Mystic Mile (Stretch)
Robben Ford & the Blue Line

By Bob Bahr

In certain company, the mention of Robben Ford's name makes the eyes light up with excitement. Those are guitar players, every one.

But Mystic Mile demonstrates sides of Ford other than his celebrated guitar playing and the album is stronger for it. For starters, his band, the Blue Line, dazzles. Secondly the songs captivate beyond the guitar parts. And the material's diversity makes it clear that the title of the first cut, "He Don't Play Nuthin' But the Blues," is not about Ford. One may form the assumption that Ford don't play nuthin' but great songs, but he clearly busts out of the restrictive blues genre with Mystic Mile.

Look no further than the second song for proof. "Busted Up" rips off a number of James Brown classics in its funky rhythm. A little wah-wah from Ford doesn't hurt.

"Politician," the third tune, tips a hat to Cream's monster riff blues, but adds nothing save muscle. I still haven't figured out its inclusion.

From then on, the listener plays catchup with Ford. "Worried Life Blues" lays down some straight-ahead blues that is lightened by airy production. Ford's got chops, but he's heard (or perhaps, influenced – I don't know) Anson Funderburgh and Funderburgh's sparse eloquence. There a rc no wasted notes and bassist Roscoe Beck and drummer Tom Brechtlein distinguish themselves as a rhythm section up to the task of fully rounding out a scant trio.

"Misdirected Blues" is brilliant proof that simplicity not only illuminates a good song structure, but crystallizes the basic emotion of the blues. Bare-boned chords ring cleanly above the churning bass and drums, yielding to notey guitar solos that somehow preserve the streamlined spirit. Texas enters the mind again.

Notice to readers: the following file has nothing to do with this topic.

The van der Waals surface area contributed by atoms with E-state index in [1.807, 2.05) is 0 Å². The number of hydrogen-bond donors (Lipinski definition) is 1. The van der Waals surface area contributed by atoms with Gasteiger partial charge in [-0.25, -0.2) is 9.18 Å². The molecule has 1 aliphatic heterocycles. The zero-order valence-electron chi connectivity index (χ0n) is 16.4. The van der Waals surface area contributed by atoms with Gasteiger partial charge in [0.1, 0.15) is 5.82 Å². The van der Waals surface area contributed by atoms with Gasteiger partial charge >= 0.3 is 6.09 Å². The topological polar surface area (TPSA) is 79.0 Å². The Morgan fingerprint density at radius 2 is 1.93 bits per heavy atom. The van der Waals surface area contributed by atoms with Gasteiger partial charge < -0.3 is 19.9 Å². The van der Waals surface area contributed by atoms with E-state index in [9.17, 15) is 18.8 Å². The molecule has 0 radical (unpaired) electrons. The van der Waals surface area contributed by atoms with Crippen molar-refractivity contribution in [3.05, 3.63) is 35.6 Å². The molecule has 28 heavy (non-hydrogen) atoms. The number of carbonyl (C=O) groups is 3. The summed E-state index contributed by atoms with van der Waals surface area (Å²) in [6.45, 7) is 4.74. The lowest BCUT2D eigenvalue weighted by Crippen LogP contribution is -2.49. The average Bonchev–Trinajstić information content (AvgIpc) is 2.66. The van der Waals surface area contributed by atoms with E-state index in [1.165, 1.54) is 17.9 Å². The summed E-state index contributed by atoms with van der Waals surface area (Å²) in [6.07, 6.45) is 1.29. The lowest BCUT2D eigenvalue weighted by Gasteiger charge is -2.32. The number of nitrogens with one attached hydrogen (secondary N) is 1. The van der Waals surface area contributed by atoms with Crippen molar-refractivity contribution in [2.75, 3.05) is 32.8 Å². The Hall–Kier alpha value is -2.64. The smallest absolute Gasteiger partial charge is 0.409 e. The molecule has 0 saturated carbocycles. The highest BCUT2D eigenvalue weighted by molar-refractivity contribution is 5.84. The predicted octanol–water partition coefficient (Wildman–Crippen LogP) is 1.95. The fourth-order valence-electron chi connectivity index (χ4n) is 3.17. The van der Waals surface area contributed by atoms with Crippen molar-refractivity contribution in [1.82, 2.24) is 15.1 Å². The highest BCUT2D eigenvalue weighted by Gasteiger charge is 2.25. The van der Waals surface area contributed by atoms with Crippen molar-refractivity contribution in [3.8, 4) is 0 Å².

Down two cuts to "Trying to Do the Right Thing," Ford' s lead vocals get space for a Latin-paced croon that goes down easy, like indulging one's self with a corny '70s pop song. Of course, the aforementioned guitar players will cling to every masterful note from the six-string, this lesson given by the formidable David Grissom. Lovers will look doe-eyed at the poignant, touching lyrics.

Beck takes over the reins for "Say What's on Your Mind," and suddenly you know what kind of music should be endlessly looped in America's honky-tonks. Yes, that is Grissom on rhythm guitar, giving the now-glazed-over guitar players an embarrassment of ear-hole riches.

"The Plunge" points the album towards its conclusion with a slick, powerful instrumental on the Eric Johnson tip. Not surprisingly, Ford's guitar explorations sneak volumes. more than most vaunted jazz guitarists plying their trade. Still, the track is slick to the point of greasiness.

Maybe it flies in L.A., but we like our blues a little bit dirtier in Kentucky.

The title track closes Mystic Mile, sending it off in a rather spiritual fashion. Blues fans will cling to the very last notes; casual fans may nod off.

If you're going to dive into blues guitar, Mystic Mile is deep enough to keep you from hitting your head. From any vantage point, Robben Ford & the Blue Line have created a solid album that transcends the blues even as it demonstrates, in a fairly slick fashion, the music's best possibilities.